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Old 12-09-2010, 09:26 AM   #121
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Maybe one of the problems is that rich people don't feel rich...
One classic definition of "rich" is simply anyone who makes at least one dollar more than I do.
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Old 12-09-2010, 09:27 AM   #122
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The US must raise taxes- who do you think should pay?
Canadians!
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Old 12-09-2010, 09:37 AM   #123
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Canadians!
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Old 12-09-2010, 09:46 AM   #124
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Originally Posted by Texas Proud View Post
Maybe one of the problems is that rich people don't feel rich...

But sorry to say... if you are making $250,000 or more a year... you are in the top 1.5% of income earners... to me that would be a good level to say 'rich' in income terms...

Now, you can choose to spend that all (and more) and not have much to show for this level of income.... but trying to make it appear that this level is not at the 'rich' level shows how some just do not understand where most people are...

Last night I was telling my wife that we are 'well off' and I make a LOT less than the $250K level...
You're right in that it boils down to the definition of rich. We never felt rich because we never...

belonged to a country club
traded $30k+ cars every two or three years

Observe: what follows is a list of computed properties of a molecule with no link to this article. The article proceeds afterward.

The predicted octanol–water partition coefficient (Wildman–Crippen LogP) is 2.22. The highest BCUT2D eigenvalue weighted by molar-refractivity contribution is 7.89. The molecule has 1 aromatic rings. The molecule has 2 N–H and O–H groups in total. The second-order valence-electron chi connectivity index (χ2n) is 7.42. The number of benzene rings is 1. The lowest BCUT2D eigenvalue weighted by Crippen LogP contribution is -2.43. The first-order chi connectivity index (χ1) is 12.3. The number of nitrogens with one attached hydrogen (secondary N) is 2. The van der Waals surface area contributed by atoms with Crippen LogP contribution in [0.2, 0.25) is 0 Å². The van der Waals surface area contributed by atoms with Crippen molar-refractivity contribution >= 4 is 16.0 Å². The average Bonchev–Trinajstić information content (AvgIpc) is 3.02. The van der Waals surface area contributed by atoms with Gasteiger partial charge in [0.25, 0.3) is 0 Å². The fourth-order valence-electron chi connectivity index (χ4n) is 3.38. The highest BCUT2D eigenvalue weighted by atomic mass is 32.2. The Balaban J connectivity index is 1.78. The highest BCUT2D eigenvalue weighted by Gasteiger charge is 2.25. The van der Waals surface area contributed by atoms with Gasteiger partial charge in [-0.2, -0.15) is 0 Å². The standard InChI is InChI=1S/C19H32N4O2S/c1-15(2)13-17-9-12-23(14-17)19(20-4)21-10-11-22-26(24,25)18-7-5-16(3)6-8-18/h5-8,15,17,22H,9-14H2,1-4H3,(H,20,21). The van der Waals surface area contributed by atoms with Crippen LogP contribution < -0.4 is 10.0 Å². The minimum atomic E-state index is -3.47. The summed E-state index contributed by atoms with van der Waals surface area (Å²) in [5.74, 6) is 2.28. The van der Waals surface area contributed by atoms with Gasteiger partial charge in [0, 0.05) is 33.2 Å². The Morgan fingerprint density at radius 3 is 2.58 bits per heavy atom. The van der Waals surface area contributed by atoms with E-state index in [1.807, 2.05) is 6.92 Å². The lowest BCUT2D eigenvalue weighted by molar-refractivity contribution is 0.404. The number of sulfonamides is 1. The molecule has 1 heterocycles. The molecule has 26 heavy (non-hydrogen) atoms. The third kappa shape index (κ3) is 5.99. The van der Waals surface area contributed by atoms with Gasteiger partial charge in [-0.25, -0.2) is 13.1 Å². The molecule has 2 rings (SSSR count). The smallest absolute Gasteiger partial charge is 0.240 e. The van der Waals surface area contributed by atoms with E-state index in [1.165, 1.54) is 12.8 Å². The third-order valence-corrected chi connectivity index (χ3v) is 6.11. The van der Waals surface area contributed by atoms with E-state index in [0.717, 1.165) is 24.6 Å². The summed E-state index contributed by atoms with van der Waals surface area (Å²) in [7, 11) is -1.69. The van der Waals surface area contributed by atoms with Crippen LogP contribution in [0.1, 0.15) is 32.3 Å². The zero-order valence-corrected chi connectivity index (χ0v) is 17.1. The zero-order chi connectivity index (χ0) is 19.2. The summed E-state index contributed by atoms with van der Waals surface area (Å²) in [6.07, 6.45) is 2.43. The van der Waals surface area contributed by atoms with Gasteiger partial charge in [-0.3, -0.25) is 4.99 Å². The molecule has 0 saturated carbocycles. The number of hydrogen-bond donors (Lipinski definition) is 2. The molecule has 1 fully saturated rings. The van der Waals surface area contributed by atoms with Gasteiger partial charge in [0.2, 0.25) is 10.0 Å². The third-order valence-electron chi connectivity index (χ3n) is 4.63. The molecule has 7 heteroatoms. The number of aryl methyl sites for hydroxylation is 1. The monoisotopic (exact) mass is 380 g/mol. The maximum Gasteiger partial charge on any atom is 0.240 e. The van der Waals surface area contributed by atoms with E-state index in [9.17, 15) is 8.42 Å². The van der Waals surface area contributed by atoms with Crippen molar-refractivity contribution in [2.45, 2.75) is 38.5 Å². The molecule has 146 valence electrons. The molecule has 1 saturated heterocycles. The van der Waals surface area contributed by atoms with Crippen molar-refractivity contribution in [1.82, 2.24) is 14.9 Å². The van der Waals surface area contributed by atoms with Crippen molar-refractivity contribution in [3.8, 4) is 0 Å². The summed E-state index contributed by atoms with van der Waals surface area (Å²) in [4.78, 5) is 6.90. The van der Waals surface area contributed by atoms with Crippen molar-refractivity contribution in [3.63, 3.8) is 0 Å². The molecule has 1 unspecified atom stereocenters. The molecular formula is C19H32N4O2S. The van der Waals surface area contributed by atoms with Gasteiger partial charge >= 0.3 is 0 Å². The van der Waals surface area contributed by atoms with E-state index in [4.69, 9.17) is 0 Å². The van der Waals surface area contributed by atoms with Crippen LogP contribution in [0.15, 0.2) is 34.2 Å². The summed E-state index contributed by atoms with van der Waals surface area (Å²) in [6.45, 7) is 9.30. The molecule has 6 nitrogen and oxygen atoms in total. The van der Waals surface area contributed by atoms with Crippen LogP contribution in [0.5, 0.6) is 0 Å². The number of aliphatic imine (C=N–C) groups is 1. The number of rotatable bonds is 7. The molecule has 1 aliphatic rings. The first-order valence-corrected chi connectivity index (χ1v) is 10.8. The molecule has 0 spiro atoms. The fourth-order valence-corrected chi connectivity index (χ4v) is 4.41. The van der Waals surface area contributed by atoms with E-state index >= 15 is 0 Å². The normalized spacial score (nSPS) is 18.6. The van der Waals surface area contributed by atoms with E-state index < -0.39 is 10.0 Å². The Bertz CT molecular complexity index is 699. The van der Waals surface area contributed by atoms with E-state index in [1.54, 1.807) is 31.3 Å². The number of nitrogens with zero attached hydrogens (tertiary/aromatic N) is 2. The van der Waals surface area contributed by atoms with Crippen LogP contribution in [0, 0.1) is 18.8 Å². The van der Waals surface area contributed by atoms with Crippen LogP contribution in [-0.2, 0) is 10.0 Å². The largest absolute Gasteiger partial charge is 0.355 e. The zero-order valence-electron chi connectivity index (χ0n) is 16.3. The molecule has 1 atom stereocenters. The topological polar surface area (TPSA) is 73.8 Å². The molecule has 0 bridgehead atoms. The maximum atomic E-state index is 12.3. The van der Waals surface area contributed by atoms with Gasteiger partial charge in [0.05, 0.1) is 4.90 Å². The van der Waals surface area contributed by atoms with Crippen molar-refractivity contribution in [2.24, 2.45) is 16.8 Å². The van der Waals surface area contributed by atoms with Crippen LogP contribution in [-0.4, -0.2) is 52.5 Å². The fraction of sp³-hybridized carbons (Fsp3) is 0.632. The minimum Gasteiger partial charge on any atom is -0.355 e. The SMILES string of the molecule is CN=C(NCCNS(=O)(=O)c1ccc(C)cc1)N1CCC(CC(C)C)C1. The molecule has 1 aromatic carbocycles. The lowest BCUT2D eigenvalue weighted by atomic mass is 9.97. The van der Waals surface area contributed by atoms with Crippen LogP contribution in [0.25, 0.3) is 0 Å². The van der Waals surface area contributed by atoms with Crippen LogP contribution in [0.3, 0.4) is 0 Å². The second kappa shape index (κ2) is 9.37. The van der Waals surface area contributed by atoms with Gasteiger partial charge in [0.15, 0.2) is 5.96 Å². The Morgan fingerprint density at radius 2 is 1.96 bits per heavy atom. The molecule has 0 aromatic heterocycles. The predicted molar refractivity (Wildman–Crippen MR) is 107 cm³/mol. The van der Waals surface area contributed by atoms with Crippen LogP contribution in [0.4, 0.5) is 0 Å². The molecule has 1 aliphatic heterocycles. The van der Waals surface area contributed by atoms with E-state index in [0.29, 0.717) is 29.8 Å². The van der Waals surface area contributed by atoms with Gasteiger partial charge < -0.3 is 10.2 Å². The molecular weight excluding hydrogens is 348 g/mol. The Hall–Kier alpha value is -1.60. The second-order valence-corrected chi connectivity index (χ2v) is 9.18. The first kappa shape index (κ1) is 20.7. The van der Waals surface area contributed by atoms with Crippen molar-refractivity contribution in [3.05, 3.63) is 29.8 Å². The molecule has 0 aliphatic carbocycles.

lived in a mansion
had a swimming pool
or even a hot tub
ate out as a family regularly
employed nannies or servants
sent our kids to private schools
had an investment account with a hedge fund
were the first, or even second, to own the latest and greatest electronics
paid someone to mow the grass except when out of town
paid someone to tend to the landscaping or rake the leaves
paid for household repairs if we could do it ourselves
and so on and so on

The most important thing we never did was to run up a lot of debt.

Yes, we did live comfortably and paid our bills and saved but we watched our finances closely in order to do it. Yes, we were rich compared to many in this country but we sure didn't live like or feel like the rich you see on TV. And we certainly weren't the evil rich that some politicians love to attack on a regular basis.

That's all in the past now anyway.

And we still have another 7 1/2 years of working and saving before we can safely retire without being a burden to our fellow citizens.
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Old 12-09-2010, 09:46 AM   #125
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Generally US top marginal tax rates are low by international standards. Surprisingly (perhaps) is that compartively speaking a very high proportion (co pared to other countries) of personal income taxes are collected from the top income earners. I live in the lowest tax jurisdiction in Canada and my marginal tax rates are higher than Bill Gates. The US must raise taxes- who do you think should pay?
Maybe I'm not following you, but don't your statements contradict?

You say (correctly) that 'a very high proportion... of personal income taxes are collected from the top income earners.'

But then you seem to say that these are the people who should have their taxes raised? Maybe they should, but it doesn't seem to jibe with the earlier comment.

FYI, it's not surprising to many of us, it might be to the average person on the street.

National Taxpayers Union - Who Pays Income Taxes?

Quote:
Percentiles Ranked by AGI
AGI Threshold on Percentiles
Percentage of Federal Personal Income Tax Paid

Top 1% $380,354 38.02%

Top 5% $159,619 58.72%

Top 10% $113,799 69.94%

Top 25% $67,280 86.34%

Top 50% $33,048 97.30%

Bottom 50% <$33,048 2.7%